It’s important for businesses to be able to customize and personalize their emails, invoices, and other customer touchpoints. This not only ensures brand recognition but also helps businesses provide a smooth experience for their customers.
- Email notifications: Email notifications are normally sent when the customer signs up, renews, is invoiced, cancels, or performs other account activities. Businesses should be able to customize these notifications to add their personalized organization logo, CTAs, placeholders, subject lines, and body text.
- Invoices: Invoices should be brand-specific and easy for customers to understand. Businesses should be able to change the format, theme, and layout of the invoice. Businesses should also be able to add extra fields like shipping charges, subtotals, and custom fields to the invoice if needs be.
- Checkout page: The payments page where the payment details and customer information are collected should be customizable. Businesses must be able to add new fields and change the layout to add headers, footers, and other important elements to the page.
- Pricing widget: Businesses should be able to display their plans on their website easily without the burden of coding. A powerful subscription billing application should help businesses create a pricing table, change themes, highlight the best plan, and review all the changes with just a click of a button.
5. Self-service portal
Having to get in touch with the support team for the slightest tweaks in a customer’s subscription is a thing of the past. Self-service portals give customers the freedom to view and make changes to their own information, allowing you to provide a seamless customer experience. This takes some weight off the shoulders of the support team so they can focus on more complex customer concerns. Customers should be able to upgrade, downgrade, cancel subscriptions, view and download invoices, make payments, change addresses, upload documents, and do much more by themselves.
The processes involved in subscription businesses by nature are often repetitive. Automation allows you to handle these monotonous functions quickly and more efficiently.
To illustrate how automation can help, let’s take the scenario of a new customer subscribing to a content streaming platform like Netflix:
a. Webhooks of the billing application will notify the streaming platform that the customer has paid and to allow access to the movies and TV shows.
b. The streaming platform’s APIs will check with the subscription billing tool about whether the customer information is authentic before allowing access.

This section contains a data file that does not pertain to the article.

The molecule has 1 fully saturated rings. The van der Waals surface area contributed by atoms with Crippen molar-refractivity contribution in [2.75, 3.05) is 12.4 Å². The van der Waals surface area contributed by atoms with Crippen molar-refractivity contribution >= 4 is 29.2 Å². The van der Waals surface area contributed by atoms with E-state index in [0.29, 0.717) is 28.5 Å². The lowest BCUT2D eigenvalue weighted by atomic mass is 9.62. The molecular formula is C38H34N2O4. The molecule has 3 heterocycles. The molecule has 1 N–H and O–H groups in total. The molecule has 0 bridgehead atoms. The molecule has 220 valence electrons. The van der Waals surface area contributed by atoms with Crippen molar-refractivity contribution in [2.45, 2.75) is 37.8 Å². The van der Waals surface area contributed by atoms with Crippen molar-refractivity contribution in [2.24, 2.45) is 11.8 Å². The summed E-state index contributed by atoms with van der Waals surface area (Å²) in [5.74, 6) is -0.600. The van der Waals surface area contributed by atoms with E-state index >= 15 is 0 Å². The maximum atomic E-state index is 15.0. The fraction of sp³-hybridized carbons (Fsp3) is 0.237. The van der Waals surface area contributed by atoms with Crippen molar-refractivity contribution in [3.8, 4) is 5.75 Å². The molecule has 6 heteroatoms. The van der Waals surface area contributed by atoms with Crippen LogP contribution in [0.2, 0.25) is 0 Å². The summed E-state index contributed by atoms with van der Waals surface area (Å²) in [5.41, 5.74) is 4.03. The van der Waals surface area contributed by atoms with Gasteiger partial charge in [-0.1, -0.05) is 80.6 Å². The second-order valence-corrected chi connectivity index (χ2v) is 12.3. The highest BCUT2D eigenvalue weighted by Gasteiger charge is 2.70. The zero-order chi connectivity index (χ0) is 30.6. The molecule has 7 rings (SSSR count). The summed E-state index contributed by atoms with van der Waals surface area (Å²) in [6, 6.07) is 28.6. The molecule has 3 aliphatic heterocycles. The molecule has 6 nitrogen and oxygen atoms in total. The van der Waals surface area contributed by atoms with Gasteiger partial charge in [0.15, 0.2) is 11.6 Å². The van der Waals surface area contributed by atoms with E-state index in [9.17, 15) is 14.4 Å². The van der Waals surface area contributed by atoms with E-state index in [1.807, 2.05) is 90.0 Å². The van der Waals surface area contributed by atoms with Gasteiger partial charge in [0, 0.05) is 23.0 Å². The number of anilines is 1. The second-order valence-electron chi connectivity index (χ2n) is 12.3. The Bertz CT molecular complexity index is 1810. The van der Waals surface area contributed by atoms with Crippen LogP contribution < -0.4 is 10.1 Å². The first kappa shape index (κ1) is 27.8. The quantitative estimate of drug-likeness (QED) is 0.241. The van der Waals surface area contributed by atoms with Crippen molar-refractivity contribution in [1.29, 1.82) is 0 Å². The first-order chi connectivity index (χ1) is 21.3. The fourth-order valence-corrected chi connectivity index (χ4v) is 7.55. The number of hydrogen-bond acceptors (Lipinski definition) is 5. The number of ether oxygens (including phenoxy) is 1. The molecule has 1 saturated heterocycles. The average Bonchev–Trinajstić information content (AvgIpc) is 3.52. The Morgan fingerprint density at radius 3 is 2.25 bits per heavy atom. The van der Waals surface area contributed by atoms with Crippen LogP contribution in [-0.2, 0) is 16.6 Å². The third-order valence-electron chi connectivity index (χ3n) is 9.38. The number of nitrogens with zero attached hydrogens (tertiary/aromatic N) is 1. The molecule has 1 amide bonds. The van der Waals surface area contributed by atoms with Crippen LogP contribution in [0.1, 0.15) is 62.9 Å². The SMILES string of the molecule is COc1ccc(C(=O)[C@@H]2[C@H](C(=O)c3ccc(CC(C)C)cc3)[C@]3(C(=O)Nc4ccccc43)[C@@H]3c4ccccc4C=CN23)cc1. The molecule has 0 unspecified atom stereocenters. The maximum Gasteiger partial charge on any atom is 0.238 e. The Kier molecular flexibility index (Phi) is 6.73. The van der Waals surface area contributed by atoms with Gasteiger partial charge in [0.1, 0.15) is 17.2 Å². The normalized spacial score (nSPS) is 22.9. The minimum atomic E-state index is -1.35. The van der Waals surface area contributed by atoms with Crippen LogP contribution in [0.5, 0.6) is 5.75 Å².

c. Once access is given, the subscription billing tool will allow email workflows to trigger onboarding emails to help the customer get familiar with the features.
Organizations often use applications to manage the other areas of their business such as finance, marketing, sales, and operations. Data from all these applications are often shared, and having an integrated system will help avoid duplicate data entry by syncing the information between apps.
For example, subscription businesses will need not just features for subscription management and recurring billing, but also an accounting system where they’re able to track their recurring income and generate financial reports like cash flow and profit and loss statements.
In order to get insights on an organization’s financial stance and make well-informed decisions, reports are key. Subscription billing applications need to have built-in reporting features so management can understand how their business is faring. Revenue reports like Monthly Recurring Revenue, Average Revenue Per User, Lifetime Value, and Churn Rate are often referred to as key performance indicators (KPIs) for subscription businesses. In addition to these reports, customer reports like sign-ups, new customers, renewals, and cancellations should also be available.
A subscription billing tool should be simple, yet versatile enough to handle different use cases. Consider the features above as essential while looking for a suitable subscription management tool. The right tool will be flexible enough to accommodate complex requirements and enable businesses to provide a smooth customer experience. It’s important for businesses to make full use of any free trials to find out if the application is a perfect fit for their business before making the purchase.